PROVIDENCE, R.I. (AP) – John Russo's chemical lab in North Kingstown has been growing in recent years, even despite a deflated economy, and he expects to add another 15 to 20 positions to his 49 employees over the next year.
WASHINGTON (AP) – The Retail Industry Leaders Association spent $490,000 in the first quarter to lobby the federal government on a variety of issues from unemployment insurance and consumer credit to banking reform and Chinese currency valuation, according to a recent disclosure report.
WASHINGTON (AP) – Senate Republicans have blocked a hearing on three trade bills because they do not want to link the deals to an extension of a program that retrains workers hurt by foreign trade.
WASHINGTON (AP) – The Senate abandoned plans for a July 4 break as time dwindled for lawmakers to strike a compromise on avoiding a government default and reducing mammoth federal deficits. In a challenge to President Barack Obama, the chamber's top Republican invited him to the Capitol to discuss the impasse with GOP lawmakers.
WASHINGTON (AP) – The Federal Election Commission said Thursday that comedian Stephen Colbert can use his TV show's resources to boost his political action committee, but he must disclose some major expenses as in-kind contributions from the show's corporate owners.
WASHINGTON (AP) – Virtually every private employer in the U.S. will get a tax cut on Friday.
WASHINGTON (AP) – A Standard & Poor's executive said the agency will give the U.S. government its lowest credit rating if Congress fails to raise the borrowing limit and the United States defaults on its debt.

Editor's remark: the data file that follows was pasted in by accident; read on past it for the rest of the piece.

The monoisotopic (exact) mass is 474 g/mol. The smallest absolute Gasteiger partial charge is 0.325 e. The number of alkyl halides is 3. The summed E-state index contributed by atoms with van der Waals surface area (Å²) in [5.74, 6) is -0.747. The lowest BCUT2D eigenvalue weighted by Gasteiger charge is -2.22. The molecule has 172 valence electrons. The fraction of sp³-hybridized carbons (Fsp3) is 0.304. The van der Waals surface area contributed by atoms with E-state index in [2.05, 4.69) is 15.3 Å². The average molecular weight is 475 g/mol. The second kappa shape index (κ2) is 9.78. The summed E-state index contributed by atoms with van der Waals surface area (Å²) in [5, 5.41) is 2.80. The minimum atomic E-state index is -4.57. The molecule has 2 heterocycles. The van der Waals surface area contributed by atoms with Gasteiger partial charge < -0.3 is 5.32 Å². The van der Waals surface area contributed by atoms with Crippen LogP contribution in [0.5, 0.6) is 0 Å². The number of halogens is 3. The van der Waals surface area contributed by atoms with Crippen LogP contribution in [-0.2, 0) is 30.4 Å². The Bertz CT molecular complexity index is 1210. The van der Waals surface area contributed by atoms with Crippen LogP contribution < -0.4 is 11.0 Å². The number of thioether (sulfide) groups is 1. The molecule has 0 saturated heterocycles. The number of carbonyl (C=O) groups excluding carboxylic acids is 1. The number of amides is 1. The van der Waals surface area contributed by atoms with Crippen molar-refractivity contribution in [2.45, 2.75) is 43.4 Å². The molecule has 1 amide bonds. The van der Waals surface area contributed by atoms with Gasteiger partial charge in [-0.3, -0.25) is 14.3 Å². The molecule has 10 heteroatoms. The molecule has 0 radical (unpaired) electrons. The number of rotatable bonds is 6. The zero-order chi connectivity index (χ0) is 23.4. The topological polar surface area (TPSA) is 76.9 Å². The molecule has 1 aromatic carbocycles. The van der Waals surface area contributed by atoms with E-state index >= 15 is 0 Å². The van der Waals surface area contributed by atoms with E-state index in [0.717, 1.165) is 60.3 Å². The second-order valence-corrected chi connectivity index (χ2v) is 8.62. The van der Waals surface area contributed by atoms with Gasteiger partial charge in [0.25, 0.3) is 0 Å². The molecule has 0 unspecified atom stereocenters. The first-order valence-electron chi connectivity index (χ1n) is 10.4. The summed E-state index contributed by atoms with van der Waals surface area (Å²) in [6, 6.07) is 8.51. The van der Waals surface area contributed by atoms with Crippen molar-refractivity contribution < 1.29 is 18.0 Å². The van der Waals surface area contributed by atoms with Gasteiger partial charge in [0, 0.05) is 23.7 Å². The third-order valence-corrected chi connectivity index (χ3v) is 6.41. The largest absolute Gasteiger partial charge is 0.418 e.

ALEXANDRIA, Va. (AP) – An executive convicted of orchestrating a $3 billion fraud as chairman of one of America's largest private mortgage companies was sentenced Thursday to 30 years in prison.
WASHINGTON (AP) – Fixed mortgage rates were mostly unchanged this week, hovering near their annual lows.
WASHINGTON (AP) – Medtronic Inc., the world's largest medical device maker, spent nearly $1.3 million lobbying Congress on issues affecting its products in the second quarter, according to a recent disclosure form.
WASHINGTON (AP) – Another unintended consequence of President Barack Obama's health care law has emerged: Older adults of the same age and income with similar medical histories could pay widely different amounts for private health insurance due to a quirk of the complex legislation.
THE MEMPHIS NEWS
No more easy money now that Fed’s QE2 $600 billion program is over
ot long after the Federal Reserve announced a controversial program in November 2010 to buy $600 billion in U.S. government securities, Tennessee’s junior senator found himself besieged by incredulous voters at a town hall meeting in Memphis.
The stimulus was an attempt to fill the gap from recession to recovery.
If you’re looking for opera, you’re out of luck, but the Bartlett Performing Arts and Conference Center has a little of most every other musical genre slated for the first half of the coming season.
“We couldn’t make the space work. We tried, but we couldn’t get over the hump to get the numbers.”
The madcaps at Michael David Winery have a knack for making bold California wines and keeping us amused with labels and packaging. They’re the guys that produce 7 Deadly Zins and 7 Heavenly Chardonnays, who name wines Lust and Sloth, Gluttony and Rapture and created a line of bruising reds called Earthquake.